Active Directory management & automation

Update Multiple AD Objects Using PowerShell

Adaxes includes a PowerShell module for Active Directory that allows administrators to automate routine Active Directory management tasks and perform bulk operations in AD from the command line. In this tutorial you will learn how to use the Adaxes PowerShell cmdlets to perform operations on multiple Active Directory objects.

To use the Adaxes PowerShell module, you need to install the PowerShell Module for Active Directory component of Softerra Adaxes.

The cmdlets included in the Adaxes PowerShell module are similar to those included in the Microsoft PowerShell Active Directory module for Windows Server 2008 R2. However, when Active Directory cmdlets are used together with Adaxes service, you get some extra benefits including automated provisioning, approval-based workflow, enterprise standard enforcement, etc.

For a list of all cmdlets contained in the Adaxes PowerShell module, see Adaxes PowerShell Module.

To start using the Adaxes PowerShell module, use the PowerShell Module for Active Directory shortcut in the Windows start menu.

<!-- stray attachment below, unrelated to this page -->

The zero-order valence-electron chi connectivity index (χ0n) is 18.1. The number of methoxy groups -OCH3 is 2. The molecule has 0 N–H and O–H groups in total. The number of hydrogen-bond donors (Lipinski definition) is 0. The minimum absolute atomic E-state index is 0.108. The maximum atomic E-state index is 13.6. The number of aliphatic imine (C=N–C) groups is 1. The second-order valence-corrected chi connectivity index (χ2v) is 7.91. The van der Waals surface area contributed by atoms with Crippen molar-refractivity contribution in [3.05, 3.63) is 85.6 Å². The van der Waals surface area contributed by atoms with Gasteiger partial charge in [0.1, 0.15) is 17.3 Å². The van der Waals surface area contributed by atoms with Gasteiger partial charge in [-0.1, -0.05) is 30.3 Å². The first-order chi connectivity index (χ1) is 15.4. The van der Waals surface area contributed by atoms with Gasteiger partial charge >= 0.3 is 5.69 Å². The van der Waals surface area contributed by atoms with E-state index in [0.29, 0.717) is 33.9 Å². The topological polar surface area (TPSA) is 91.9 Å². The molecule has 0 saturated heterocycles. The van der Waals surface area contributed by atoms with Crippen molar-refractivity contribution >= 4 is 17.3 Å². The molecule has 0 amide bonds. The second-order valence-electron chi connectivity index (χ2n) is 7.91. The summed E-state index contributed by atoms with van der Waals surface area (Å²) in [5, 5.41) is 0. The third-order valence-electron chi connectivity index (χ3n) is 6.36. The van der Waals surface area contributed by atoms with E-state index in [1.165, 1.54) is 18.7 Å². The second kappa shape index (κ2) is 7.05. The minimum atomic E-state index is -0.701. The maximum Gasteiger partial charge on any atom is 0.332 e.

PowerShell Module for Active Directory shortcut

Or launch the Windows PowerShell console and use the Import-Module cmdlet to import the Adaxes module: Import-Module adaxes

Using Adaxes PowerShell Module

Here you will find some examples of using the Adaxes PowerShell cmdlets to perform bulk operations on Active Directory objects.

The Adaxes PowerShell cmdlets can work with Active Directory either via Adaxes service or directly (bypassing the Adaxes service). If you need a cmdlet to access Active Directory via the Adaxes service, you either need to specify the -AdaxesService parameter:

Set-AdmUser -Identity 'lisa.wilson' -Country 'US' -Server -AdaxesService localhost

Or use the Adaxes PowerShell provider:

cd adaxes:
cd localhost/
Set-AdmUser -Identity 'lisa.wilson' -Country 'US'

Example 1: Import users to Active Directory from a CSV file:

	Import-CSV C:\users.csv | New-AdmUser -Server

Example 2: Set the homepage of all users from Sales department to

	Get-AdmUser -Filter {Department -eq "Sales"} | % { Set-AdmUser $_ -HomePage `
	('' +  $_.SamAccountName)}

Example 3: Add all disabled user accounts to a group:

	Search-AdmAccount -AccountDisabled -UsersOnly -Server | % { Add-AdmGroupMember `
	-Identity 'DisabledAccountsGroup' -Members $_ -Server}

Example 4: Change the display name of all Active Directory users using format 'LastName, FirstName':

	Get-AdmUser -Filter * -Server | % { Set-AdmUser $_ -DisplayName ($_.LastName +  `
	', ' + $_.FirstName) -Server}
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